Re: ifupdown writes to /etc... a bug?
This one time, at band camp, Goswin Brederlow wrote:
>Jamie Wilkinson <email@example.com> writes:
>> So, I propose the following course of action:
>> 1) Create /run in base-files, mode 755, owned by root.root.
>It was suggested to use /mem and thats whats used in my patches.
>So far it doesn't have to exist but if it does its supported.
>That makes transition easier I think.
It was also suggested to use /run instead of /mem for various reasons,
including that /mem has a misleading name if it's not actually in
Not that I don't appreciate your work, I think it's great that you've
already patched mount to have saner behaviour.
Anyway, I think that /run is a much better name, given that it already has a
sister directory /var/run with the same purpose (but as explained earlier
may not be available to mount)
>I also suggest using /mem/state or /run/state so one can just use the
>/var filesystem for /mem too.
>> 2) Patch those programs using /etc to store state to check for the existence
>> of first /var/run and then /run, and use the first found location as the
>> location of their state files. Thus we can use /var/run if (e.g. on a
>> workstation) /var has been mounted, and /run if it has not.
>What then if later the program is run again, then /var/run exists but
>with a file from the last boot? Software could realy get confused if
>the time /var is mounted is ever changed (e.g. when moving /var from /
>to its own fs).
>/var is already recomended policy and fsh already says to use it. Only
>a few essential programs should be allowed to break that and use
>/etc/foo (possibly linked to /run/foo in which case they need to use
>/run/ for temp files too). Those few exceptions should be explicitly
>named and they should allways follow their own exception.
>I'm against moving files from /etc/ to /run or /mem or whatever for
>historical reasons. Too many people are used to /etc/mtab or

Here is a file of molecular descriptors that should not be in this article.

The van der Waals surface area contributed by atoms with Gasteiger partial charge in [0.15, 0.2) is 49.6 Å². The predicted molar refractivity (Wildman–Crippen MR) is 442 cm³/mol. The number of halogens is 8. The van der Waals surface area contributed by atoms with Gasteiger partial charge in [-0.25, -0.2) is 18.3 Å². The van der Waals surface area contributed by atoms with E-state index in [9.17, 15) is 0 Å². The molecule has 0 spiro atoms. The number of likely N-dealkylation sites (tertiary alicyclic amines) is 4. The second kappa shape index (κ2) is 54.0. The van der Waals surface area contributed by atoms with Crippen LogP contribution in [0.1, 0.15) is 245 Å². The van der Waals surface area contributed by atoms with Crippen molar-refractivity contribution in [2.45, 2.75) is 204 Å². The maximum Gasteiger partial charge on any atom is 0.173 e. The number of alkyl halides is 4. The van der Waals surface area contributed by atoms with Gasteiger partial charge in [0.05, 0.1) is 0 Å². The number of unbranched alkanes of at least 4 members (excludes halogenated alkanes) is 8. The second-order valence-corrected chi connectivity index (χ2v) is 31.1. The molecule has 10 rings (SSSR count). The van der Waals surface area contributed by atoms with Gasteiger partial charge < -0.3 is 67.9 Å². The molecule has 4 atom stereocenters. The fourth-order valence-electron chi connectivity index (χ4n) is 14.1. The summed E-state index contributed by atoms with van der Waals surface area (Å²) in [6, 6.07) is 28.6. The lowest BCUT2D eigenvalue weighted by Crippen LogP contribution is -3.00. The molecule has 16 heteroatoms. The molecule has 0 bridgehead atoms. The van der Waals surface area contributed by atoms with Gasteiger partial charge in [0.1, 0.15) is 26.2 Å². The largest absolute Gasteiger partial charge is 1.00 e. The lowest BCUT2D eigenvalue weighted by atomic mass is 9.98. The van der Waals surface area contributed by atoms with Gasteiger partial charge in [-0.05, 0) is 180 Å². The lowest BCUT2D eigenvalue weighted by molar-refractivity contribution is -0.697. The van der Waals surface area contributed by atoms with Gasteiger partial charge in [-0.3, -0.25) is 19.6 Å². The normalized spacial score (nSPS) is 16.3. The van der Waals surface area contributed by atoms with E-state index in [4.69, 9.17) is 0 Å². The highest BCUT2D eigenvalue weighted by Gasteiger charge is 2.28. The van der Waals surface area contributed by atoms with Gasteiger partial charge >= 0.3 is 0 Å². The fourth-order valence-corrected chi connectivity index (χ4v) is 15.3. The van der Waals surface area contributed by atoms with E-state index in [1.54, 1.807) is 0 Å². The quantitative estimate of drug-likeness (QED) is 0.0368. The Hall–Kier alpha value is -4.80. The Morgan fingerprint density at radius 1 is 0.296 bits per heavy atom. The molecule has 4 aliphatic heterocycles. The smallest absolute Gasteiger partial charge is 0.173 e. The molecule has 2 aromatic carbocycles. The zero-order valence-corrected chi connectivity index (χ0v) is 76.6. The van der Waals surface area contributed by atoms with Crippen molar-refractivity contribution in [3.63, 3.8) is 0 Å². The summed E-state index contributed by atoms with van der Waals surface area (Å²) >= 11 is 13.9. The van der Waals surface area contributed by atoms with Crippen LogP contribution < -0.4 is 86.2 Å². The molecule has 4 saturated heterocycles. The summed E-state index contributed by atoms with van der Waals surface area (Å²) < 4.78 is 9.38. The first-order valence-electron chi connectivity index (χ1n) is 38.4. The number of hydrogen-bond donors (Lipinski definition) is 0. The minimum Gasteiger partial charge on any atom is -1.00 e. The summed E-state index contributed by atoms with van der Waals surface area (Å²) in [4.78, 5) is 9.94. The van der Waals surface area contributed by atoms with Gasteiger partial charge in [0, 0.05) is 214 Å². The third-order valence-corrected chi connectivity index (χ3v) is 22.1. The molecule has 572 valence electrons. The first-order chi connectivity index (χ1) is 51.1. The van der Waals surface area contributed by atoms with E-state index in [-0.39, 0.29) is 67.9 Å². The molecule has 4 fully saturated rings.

>/etc/resolv.conf and too much software breaks thats prefectly fine
>with a symlink already. 4 or 5 links in /etc won't hurt.
Most programs won't need /run, /var/run should already be available. I'm
thinking for the specific case of mount which is in the process of mounting
/var, it'll need /run/mtab.
So, programs will know where their state files are, and use that one
location for the entire lifetime of the system. If they started using /run,
then they'll keep using /run; if they started using /var/run, then
they'll continue to do so. If a program has problems reading an old version
of its own state file, then it's got bigger problems that are outside the
scope of this problem.
I thought it was already explained that we'd knowingly be breaking FHS by
providing /run, and that we'd spell out its usage in our own policy, so It
Is Okay(tm) to use /run for mount's mtab. We wouldn't make exceptions for
programs writing state to /etc, because we've defined better places for them
to write to.
Why are you against moving files? We can provide a symlink from /etc/mtab
to /run/mtab to smooth the transition just as we did with /usr/doc.
I feel like I'm saying the same stuff over and over again. If I am not
being clear on anything, please say so.
>> 3) Amend policy to acknowledge /run and specify that programs requiring a
>> location to write state to when the system is still being initialised
>> (i.e just after the system has booted, prior to /var being mounted) use
>> /run; for all other programs the FHS applies.
>Explicitly name the programs allowed to not use /run instead of /var
>and make /var mandatory for machine writeable files.
Sure, eventually the policy will require programs to not write state to
/etc, once the infrastructure is there to allow programs to behave
correctly, and bugs can be filed.
As soon as I feel there's sufficient support for my plan, I'll do the work
to get it moving, but right now I'm still waiting for more comments from my
learned colleagues (i.e. waiting for someone to flame me :-)